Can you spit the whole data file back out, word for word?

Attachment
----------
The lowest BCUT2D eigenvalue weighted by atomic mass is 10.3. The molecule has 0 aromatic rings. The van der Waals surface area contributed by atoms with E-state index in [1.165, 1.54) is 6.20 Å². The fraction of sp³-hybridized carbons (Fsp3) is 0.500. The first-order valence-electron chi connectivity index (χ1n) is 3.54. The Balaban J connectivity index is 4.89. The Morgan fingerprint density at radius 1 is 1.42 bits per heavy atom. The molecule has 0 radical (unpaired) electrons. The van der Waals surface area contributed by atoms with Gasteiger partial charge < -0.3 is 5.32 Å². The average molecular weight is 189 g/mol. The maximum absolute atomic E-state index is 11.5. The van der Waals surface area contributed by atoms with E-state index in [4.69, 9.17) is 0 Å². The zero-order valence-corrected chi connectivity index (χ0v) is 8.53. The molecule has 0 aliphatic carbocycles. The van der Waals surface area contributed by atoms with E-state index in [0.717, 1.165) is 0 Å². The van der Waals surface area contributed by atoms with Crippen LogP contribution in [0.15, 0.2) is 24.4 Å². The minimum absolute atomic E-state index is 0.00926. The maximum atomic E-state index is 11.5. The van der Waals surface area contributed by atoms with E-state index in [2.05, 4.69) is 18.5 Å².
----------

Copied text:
The lowest BCUT2D eigenvalue weighted by atomic mass is 10.3. The molecule has 0 aromatic rings. The van der Waals surface area contributed by atoms with E-state index in [1.165, 1.54) is 6.20 Å². The fraction of sp³-hybridized carbons (Fsp3) is 0.500. The first-order valence-electron chi connectivity index (χ1n) is 3.54. The Balaban J connectivity index is 4.89. The Morgan fingerprint density at radius 1 is 1.42 bits per heavy atom. The molecule has 0 radical (unpaired) electrons. The van der Waals surface area contributed by atoms with Gasteiger partial charge < -0.3 is 5.32 Å². The average molecular weight is 189 g/mol. The maximum absolute atomic E-state index is 11.5. The van der Waals surface area contributed by atoms with E-state index in [4.69, 9.17) is 0 Å². The zero-order valence-corrected chi connectivity index (χ0v) is 8.53. The molecule has 0 aliphatic carbocycles. The van der Waals surface area contributed by atoms with E-state index in [0.717, 1.165) is 0 Å². The van der Waals surface area contributed by atoms with Crippen LogP contribution in [0.15, 0.2) is 24.4 Å². The minimum absolute atomic E-state index is 0.00926. The maximum atomic E-state index is 11.5. The van der Waals surface area contributed by atoms with E-state index in [2.05, 4.69) is 18.5 Å².